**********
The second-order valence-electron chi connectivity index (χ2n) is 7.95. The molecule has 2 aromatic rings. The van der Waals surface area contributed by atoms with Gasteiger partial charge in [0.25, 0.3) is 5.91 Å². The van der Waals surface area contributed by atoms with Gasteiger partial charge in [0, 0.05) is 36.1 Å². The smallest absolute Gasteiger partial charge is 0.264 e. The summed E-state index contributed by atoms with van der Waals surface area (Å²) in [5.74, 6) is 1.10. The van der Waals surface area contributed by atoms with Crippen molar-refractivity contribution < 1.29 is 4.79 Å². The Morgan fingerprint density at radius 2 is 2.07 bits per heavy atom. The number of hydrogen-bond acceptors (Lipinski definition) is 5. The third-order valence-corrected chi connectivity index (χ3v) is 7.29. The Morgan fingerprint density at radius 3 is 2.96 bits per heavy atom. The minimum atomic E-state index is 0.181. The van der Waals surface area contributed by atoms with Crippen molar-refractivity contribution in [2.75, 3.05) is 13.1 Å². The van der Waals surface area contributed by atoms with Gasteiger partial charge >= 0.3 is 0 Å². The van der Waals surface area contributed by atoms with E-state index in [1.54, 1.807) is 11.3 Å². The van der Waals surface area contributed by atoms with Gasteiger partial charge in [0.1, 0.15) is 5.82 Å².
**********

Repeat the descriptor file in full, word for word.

The second-order valence-electron chi connectivity index (χ2n) is 7.95. The molecule has 2 aromatic rings. The van der Waals surface area contributed by atoms with Gasteiger partial charge in [0.25, 0.3) is 5.91 Å². The van der Waals surface area contributed by atoms with Gasteiger partial charge in [0, 0.05) is 36.1 Å². The smallest absolute Gasteiger partial charge is 0.264 e. The summed E-state index contributed by atoms with van der Waals surface area (Å²) in [5.74, 6) is 1.10. The van der Waals surface area contributed by atoms with Crippen molar-refractivity contribution < 1.29 is 4.79 Å². The Morgan fingerprint density at radius 2 is 2.07 bits per heavy atom. The number of hydrogen-bond acceptors (Lipinski definition) is 5. The third-order valence-corrected chi connectivity index (χ3v) is 7.29. The Morgan fingerprint density at radius 3 is 2.96 bits per heavy atom. The minimum atomic E-state index is 0.181. The van der Waals surface area contributed by atoms with Crippen molar-refractivity contribution in [2.75, 3.05) is 13.1 Å². The van der Waals surface area contributed by atoms with Gasteiger partial charge >= 0.3 is 0 Å². The van der Waals surface area contributed by atoms with E-state index in [1.54, 1.807) is 11.3 Å². The van der Waals surface area contributed by atoms with Gasteiger partial charge in [0.1, 0.15) is 5.82 Å².